The lithe, elongated ballerina body is one of the most coveted figures on the planet— and for good reason. Ballerinas are strong, sexy and lean with toned muscles and no bulk.
Founded in 1959 by Lotte Berk, a former ballerina with an injured back, the Barre method focuses on tiny, repetitive isometric movements to help burn fat and sculpt lean muscle. It’s an incredibly challenging and ultimately rewarding workout and we can’t get enough.
We’ve been hitting the barre studio for about a year for strength and flexibility building results; we recently took a class at the Go Figure Barre Studio in Greenwich, CT and fell even more in love with the workout. Go Figure incorporates traditional ballet movements, pilates, yoga and basic orthopedic movements to strengthen and condition the entire body. It’s a seriously tough workout but so incredibly satisfying. We spoke with owner Christina Schwefel about her favorite post-workout snack, the best Barre duds and how to stay motivated mid-workout.
P7: What is one piece of advice you would give to someone who is new to the Figure Method?
CS: This method can be intimidating for new clients because it can get intense! It is not unusual to have a shaky sensation in nearly all muscle groups in the first session. But guess what? Clients who have been taking Figure Method for more than 10 years still shake when they take class! It never gets easy, you just get stronger.
P7: What should I be eating or drinking pre-workout?
CS: Before a Figure Method class, lots of water and your protein of choice will help fuel you through class.
P7: What’s your favorite post-workout way to refuel?
CS: I absolutely love green juice! It helps energize me post-class and also kills sugar cravings.
P7: What’s your favorite part of class or move?
CS: I have so many favorites! I love the arm sequence (with weights) because I enjoy the fluidity and I see real results quickly in this area. I always love seat work! We were in a side lying clam position, which is a move that targets the side seat and the hamstring-seat connection. It is especially gratifying to see the shake in this muscle! Unlike traditional glute work (e.g., squats) which can broaden the muscle, this move helps to lift the seat off the back of the leg, giving a more defined posterior. Who doesn't love that??
P7: How do you challenge yourself to work deeper in class?
CS: Now having 3 children, I have to keep a particular focus on my abdominal muscles which have become weakened. This is the first part of my body that tends to be out of form when I lose my focus. Whenever we are in a challenging position, I close my eyes and focus inward, go through my anatomy checklist in terms of my form and posture, engage the muscles more deeply, and breathe! I try to stay in the work to find a deeper mind-body connection and pave the way for the next time I find myself in the same position : )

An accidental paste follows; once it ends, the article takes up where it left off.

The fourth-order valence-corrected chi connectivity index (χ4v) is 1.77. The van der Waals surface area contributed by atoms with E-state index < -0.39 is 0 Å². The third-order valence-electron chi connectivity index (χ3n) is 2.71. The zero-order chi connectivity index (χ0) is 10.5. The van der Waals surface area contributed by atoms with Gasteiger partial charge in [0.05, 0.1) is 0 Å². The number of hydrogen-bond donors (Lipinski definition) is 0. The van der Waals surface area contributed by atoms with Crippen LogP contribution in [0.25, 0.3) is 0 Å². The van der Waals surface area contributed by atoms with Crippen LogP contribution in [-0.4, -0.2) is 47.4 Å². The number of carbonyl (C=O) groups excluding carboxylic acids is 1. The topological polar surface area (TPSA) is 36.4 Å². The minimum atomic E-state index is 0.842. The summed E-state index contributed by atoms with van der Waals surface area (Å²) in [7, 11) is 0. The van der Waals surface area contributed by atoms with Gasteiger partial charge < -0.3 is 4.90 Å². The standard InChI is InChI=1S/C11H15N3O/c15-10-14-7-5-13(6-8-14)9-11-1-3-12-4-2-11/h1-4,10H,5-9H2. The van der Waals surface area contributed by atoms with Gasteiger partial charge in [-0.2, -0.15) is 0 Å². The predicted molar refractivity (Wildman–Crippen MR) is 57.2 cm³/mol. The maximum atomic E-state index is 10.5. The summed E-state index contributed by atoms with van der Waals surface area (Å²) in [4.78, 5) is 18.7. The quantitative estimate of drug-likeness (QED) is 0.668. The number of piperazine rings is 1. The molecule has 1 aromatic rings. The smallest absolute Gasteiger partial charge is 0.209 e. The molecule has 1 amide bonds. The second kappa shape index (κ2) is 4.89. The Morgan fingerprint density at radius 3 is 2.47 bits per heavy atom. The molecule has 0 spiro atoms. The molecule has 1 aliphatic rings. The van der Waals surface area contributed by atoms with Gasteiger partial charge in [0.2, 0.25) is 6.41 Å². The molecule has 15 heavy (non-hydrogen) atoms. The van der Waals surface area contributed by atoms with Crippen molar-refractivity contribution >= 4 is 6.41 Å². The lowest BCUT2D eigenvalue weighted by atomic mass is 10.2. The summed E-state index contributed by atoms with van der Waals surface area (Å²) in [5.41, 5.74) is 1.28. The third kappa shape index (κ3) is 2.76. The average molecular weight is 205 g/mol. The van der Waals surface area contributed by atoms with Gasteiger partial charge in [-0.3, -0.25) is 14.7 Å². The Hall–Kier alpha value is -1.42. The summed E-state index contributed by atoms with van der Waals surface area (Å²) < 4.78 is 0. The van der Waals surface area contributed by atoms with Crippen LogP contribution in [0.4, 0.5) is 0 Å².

P7: What advice do you have for beginners who are looking to push themselves further in their workouts?
CS: I would advise any new student to really engage our instructors, who are a tremendous resource. Many of our instructors have been practicing this method for over 10 years (some for more than 18 years!) and were trained by the originator of all barre-based methods, Lotte Berk. Our instructors are happy to take questions pre-or post-class regarding any exercise, and to walk through the set-up in a one-on-one format. If you are in class and make it through any given exercise without really feeling it, chances are you were not in correct form! It is worthwhile to spend even 5 minutes with an instructor. One small adjustment can make a world of difference.
P7: What motivates you to come to class continually?
CS: The results. When I am in class, I am often surrounded by women who range in ages from 18 to 80. There is nothing more motivating than seeing a woman who is 20 years older than me in perfect form in her push ups, with amazingly cut arms, a lifted seat, toned legs and an overall long and lean appearance. This is a method for the lifespan because it is joint friendly and low impact. I am very motivated by real results and the idea that I can continue to achieve them for the next 30 years!
P7: Who’s on your playlist for your classes?
CS: We really do vary it up! Everyone from Kygo to Bieber to Armin van Buuren to Pearl Jam! It really depends on the teacher.
P7: What part of class is the most challenging for you and how do you work on improving that?
CS: Right now I would say the rectus abdominal work at the close of class. I have a separation in these muscles (common after having multiple children) and I have to be very careful not to bulge this muscle when coming into movement like crunches. It takes a tremendous amount of focus. I work on improving it every day! And it is one of the major areas of focus in our continuing education series required for all instructors. The more we learn from physical therapists and postural alignment specialists in these meetings, the better able we are to fuse this information with the principles of our method and deliver instructions that are clear and helpful for others in need of this same focus.
P7: What is the perfect thing to wear to a Barre Class? What are some of your favorite brands?
CS: Tights (my very favorite is anything high waisted from Splits59 or their tendu tight which wraps around the foot with a grippy bottom), and some layers! In colder months a high knee grippy sock or leg warmer, and at least two layers on top (my tank and then a layering tee). Grip socks are key! The support is necessary for the ball of the foot in releve work